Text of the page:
According to the international human rights research and advocacy NGO Human Rights Watch, Brazil’s rise as an important democratic nation has “masked severe disparities based on race, gender, economic status, region, and urban or rural settings.” Although Brazil has had an organized and effective women’s movement that has made big gains in gender equality (with feminist leaders who were called the “lipstick lobby” succeeding in changing the constitution in 1988), Brazil is still influenced by its patriarchal traditions. In 2010, theUnited Nations ranked Brazil 73rd out of 169 nations based on theGender Inequality Index, which measure women's disadvantages in terms ofreproductive rights, political and economicempowerment and participation in the workforce. Contrary to this statistic, women are more literate and more highly educated than men in Brazil. They are training for and taking jobs that transform their economic status and they’re running for public offices. In 2011, Brazil inaugurated its first female president, an event that mirrors Barack Obama’s status as the first African-American US President; it’s a huge step forward but it doesn’t mean that gender (or racial) equality has arrived. The election of Dilma Rousseff in 2010 was a “historically unique” sign of the “maturity of Brazilian democracy,” according to the new President’s Secretariat for Women’s Affairs, Eleonora Menicucci. Menicucci says that she is “obsessed” with stopping violence against women in Brazil. She has proposed new laws that provide for women’s health and equal pay, including protections for domestic workers.
The real experiences of women in Brazil tell the story of a continuing struggle for equality. In 2005, the journalist Giordana Moreira was writing about Brazil’s first National Meeting of Women Graffiti Artists. She realized that it was very hard to express yourself outwardly in a culture that designates “private space” for women. It was hard for women to break into the all-men world of urban graffiti. So women graffiti artists started to paint together. They formed Artefeito, a group of artists supporting the Maria de Penha Law against domestic violence. They use graffiti as a platform to address sexism and gender issues — and challenge the male-dominated art world. Giordana says, “From the moment a woman takes responsibility as the owner of creation, she will certainly share power with men.”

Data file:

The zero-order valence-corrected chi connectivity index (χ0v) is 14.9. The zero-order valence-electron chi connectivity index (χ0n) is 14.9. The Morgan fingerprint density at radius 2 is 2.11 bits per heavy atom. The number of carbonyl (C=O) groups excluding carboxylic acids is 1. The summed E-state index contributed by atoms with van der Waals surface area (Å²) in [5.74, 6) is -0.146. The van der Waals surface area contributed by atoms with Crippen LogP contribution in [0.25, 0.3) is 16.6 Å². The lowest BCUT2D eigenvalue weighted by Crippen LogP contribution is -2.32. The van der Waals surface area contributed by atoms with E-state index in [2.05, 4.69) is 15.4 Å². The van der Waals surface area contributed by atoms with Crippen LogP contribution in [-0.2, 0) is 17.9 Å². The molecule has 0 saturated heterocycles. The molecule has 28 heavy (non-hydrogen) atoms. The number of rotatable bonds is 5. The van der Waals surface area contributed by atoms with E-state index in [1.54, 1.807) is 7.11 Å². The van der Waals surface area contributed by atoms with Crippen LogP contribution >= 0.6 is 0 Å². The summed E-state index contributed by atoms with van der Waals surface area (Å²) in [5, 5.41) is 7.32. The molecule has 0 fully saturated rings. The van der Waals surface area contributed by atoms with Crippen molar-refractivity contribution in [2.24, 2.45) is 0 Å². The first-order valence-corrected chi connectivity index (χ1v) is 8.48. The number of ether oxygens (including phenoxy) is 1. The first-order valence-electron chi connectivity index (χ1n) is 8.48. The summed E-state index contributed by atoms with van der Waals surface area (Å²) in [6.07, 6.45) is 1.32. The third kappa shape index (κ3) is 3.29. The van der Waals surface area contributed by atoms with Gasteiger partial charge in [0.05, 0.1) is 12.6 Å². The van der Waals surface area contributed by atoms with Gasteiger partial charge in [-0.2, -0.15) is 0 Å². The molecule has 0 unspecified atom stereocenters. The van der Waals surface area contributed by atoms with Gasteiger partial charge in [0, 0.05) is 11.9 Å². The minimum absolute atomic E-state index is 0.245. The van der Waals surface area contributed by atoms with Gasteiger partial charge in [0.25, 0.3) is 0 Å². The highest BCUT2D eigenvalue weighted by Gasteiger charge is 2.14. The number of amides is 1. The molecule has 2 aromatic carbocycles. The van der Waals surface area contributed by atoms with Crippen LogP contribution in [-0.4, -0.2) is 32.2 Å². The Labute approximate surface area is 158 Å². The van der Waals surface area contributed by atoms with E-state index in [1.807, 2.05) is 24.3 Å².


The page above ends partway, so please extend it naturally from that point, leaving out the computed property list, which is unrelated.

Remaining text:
Giordana also knows that realizing equality requires commitment and activism. It’s a “false idea that (the problem of women’s rights) has already been solved,” says Moreira. The most important first step is “making people recognize discrimination.”
From my experience visiting three different favelas in Rio, there seems to be little room to discriminate against women especially with leadership roles. In all the favelas we visited, leadership was evenly split between genders; it was based on character and ability. With so much changing in the favelas and Rio in general, if a movement’s voice is to be heard or have an impact, there can’t be discrimination, period. Silencing women’s voices or curtailing their full participation severs the possibility of growth and advancement of society as a whole.
Regardless of the leadership roles women have assumed, gender equality is still an issue in favelas. In 2011, a group of women from favelas on the north side of Rio began broadcasting issues affecting women in their communities on a community radio station and called their station “Radio Mulher.” Staffed and run by an all-women team, Radio Mulher exposes the difficulties that girls and women experience in favelas, including rape and abuse. They report on issues “that no one wants to talk about,” says one of the station workers. “Women appear to be more resilient,” she says, “but they weren’t raised to get a job and be successful.”
We learned about widespread sexual abuse by drug gangs before pacification. A favela resident told us how when the police came in to “clean things up,” the police took the spot of drug leaders, taking advantage of the girls in the community.
Brazil has been making much progress towards gender equality with the election of its first female president and with more and more women like Giordana and the women of Radio Mulher making their voices heard. Just as important is the 2006 Lei Maria da Penha Law, which makes it a federal crime to commit domestic violence. This law set an international standard because it protects the basic rights of women. It also states that all people, regardless of sexual orientation, have “fundamental human rights.”
It’s worth noting that the US Congress hasn’t yet reinstated the 1994 Violence Against Women Act. Clearly, there’s more work to be done in Brazil and also internationally to ensure that gender equality remains a critical priority. Real gains don’t hide the fact that a lot of work still has to be done.